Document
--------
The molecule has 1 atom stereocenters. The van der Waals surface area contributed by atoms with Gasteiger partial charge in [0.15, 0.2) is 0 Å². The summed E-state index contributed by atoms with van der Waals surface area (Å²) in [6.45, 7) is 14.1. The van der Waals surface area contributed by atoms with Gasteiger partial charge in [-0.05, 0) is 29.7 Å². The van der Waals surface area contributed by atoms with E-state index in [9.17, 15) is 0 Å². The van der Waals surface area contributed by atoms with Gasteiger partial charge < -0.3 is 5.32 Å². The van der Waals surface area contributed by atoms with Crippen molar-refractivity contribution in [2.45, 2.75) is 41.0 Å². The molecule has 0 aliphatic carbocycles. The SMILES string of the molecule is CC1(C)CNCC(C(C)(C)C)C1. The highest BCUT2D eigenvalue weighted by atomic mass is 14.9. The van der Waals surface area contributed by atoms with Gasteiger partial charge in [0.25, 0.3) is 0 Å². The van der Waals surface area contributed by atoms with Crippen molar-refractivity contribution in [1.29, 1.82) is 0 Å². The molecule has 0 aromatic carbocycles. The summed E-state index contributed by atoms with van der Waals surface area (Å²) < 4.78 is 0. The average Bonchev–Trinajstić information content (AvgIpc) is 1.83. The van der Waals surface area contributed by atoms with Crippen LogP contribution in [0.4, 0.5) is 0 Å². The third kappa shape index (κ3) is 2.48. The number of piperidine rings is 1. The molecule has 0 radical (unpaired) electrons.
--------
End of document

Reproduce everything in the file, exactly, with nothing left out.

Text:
The molecule has 1 atom stereocenters. The van der Waals surface area contributed by atoms with Gasteiger partial charge in [0.15, 0.2) is 0 Å². The summed E-state index contributed by atoms with van der Waals surface area (Å²) in [6.45, 7) is 14.1. The van der Waals surface area contributed by atoms with Gasteiger partial charge in [-0.05, 0) is 29.7 Å². The van der Waals surface area contributed by atoms with E-state index in [9.17, 15) is 0 Å². The van der Waals surface area contributed by atoms with Gasteiger partial charge < -0.3 is 5.32 Å². The van der Waals surface area contributed by atoms with Crippen molar-refractivity contribution in [2.45, 2.75) is 41.0 Å². The molecule has 0 aliphatic carbocycles. The SMILES string of the molecule is CC1(C)CNCC(C(C)(C)C)C1. The highest BCUT2D eigenvalue weighted by atomic mass is 14.9. The van der Waals surface area contributed by atoms with Gasteiger partial charge in [0.25, 0.3) is 0 Å². The van der Waals surface area contributed by atoms with Crippen molar-refractivity contribution in [1.29, 1.82) is 0 Å². The molecule has 0 aromatic carbocycles. The summed E-state index contributed by atoms with van der Waals surface area (Å²) < 4.78 is 0. The average Bonchev–Trinajstić information content (AvgIpc) is 1.83. The van der Waals surface area contributed by atoms with Crippen LogP contribution in [0.4, 0.5) is 0 Å². The third kappa shape index (κ3) is 2.48. The number of piperidine rings is 1. The molecule has 0 radical (unpaired) electrons.